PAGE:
• Interviews

Karen Sharpe on “It’s A Mad, Mad, Mad, Mad World” and Stanley Kramer’s Legacy

Karen Sharpe had an illustrious career, which included winning a Golden Globe Award in 1955 as New Star of the Year, in The High and the Mighty, in which she starred alongside John Wayne. She also acted with Jerry Lewis in The Disorderly Orderly in 1964. But her life changed for good when one day she stepped onto the set of Stanley Kramer’s Ship of Fools at Paramount Studios to watch Vivien Leigh work on her last film.

Kramer became obsessed with her and after a year of unsuccessful invitations, he won her over. She gave up her career to become his wife while remaining instrumental in several films while married to him, including Guess Who’s Coming to Dinner. which was nominated for seven Golden Globes. At 87, Karen Sharpe is still the guardian of her late husband’s legacy and picks the winner and presents the Stanley Kramer Award during the event organized by the Producers Guild every year. We spoke with her at length over the phone about her late husband, during which time she revealed a few secrets about one of his most successful films.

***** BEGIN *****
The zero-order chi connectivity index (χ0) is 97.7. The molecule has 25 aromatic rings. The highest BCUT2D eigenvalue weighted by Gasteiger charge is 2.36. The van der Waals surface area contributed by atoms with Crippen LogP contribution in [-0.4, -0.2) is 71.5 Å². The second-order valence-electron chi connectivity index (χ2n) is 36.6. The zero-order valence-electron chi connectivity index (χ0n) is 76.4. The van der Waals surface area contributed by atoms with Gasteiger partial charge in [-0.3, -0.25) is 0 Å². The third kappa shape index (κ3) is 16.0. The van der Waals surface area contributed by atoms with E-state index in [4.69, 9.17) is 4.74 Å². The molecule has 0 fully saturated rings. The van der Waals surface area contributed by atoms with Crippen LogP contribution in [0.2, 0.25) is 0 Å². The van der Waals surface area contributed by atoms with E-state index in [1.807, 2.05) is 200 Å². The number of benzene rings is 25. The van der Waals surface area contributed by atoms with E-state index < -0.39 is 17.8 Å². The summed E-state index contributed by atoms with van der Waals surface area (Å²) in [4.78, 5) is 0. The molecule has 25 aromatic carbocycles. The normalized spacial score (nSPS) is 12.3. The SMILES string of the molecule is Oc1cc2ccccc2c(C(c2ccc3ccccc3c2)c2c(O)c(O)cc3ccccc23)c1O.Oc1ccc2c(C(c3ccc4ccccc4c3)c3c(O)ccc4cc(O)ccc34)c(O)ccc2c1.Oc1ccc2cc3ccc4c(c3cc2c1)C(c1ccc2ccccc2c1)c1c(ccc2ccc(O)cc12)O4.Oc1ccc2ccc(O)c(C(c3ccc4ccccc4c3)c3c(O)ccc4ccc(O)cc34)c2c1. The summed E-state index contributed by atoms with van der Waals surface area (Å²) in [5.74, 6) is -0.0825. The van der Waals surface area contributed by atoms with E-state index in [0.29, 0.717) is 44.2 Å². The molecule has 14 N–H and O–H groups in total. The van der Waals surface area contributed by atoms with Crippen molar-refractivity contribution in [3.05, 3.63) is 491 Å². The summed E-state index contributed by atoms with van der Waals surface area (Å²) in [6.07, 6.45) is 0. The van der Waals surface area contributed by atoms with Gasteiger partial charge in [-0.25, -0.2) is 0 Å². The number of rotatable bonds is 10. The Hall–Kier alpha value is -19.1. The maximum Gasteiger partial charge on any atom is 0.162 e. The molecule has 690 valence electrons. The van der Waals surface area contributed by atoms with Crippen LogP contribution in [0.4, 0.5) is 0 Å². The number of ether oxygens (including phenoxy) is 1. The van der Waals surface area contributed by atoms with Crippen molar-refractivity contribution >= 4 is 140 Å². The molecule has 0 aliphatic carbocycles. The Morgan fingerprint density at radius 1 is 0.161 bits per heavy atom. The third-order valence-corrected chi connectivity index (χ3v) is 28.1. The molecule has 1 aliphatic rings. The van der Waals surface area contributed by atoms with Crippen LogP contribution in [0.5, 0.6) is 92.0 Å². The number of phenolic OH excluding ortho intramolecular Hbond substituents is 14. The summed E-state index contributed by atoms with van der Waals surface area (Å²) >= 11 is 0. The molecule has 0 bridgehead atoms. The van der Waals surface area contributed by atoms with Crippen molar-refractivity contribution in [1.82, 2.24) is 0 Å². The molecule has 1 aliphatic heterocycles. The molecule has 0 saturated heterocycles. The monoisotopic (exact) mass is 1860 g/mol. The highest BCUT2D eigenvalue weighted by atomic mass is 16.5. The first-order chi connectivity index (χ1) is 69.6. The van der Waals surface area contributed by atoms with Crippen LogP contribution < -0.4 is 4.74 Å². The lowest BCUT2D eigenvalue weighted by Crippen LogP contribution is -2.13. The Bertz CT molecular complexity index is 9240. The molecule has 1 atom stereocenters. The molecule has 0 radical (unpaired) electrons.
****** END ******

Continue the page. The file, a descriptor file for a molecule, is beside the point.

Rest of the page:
Do you think that Stanley Kramer was ahead of his time, as an independent producer who cared about social issues? 

Oh, always. Well, when he came along in the ’40s to start his career as a producer, it was because producers were the visionary on every film.  It wasn’t the director or the writer, they didn’t have much say so, it was a producer’s medium at the time. That changed many years later.  But Stanley also knew that the independent field in the ’40s, which was originally started by Charlie Chaplin and Mary Pickford, had kind of dried up, everybody was under contracts for the studios. 

And a lone little guy like Stanley coming along, he formed this little company with people he met in World War II as a soldier. He knew that no studio was going to give him a chance.  He raised his own money, had two little short stories that he’d bought from Collier’s Magazine I believe, and they made those two films. The first one was called So This is New York and it was a failure because he premiered it in the Midwest. I don’t know why he made that choice, because it was all about New York. And he jumped right into Champion, in which of course Kirk Douglas was the star and it was nominated for an Academy Award.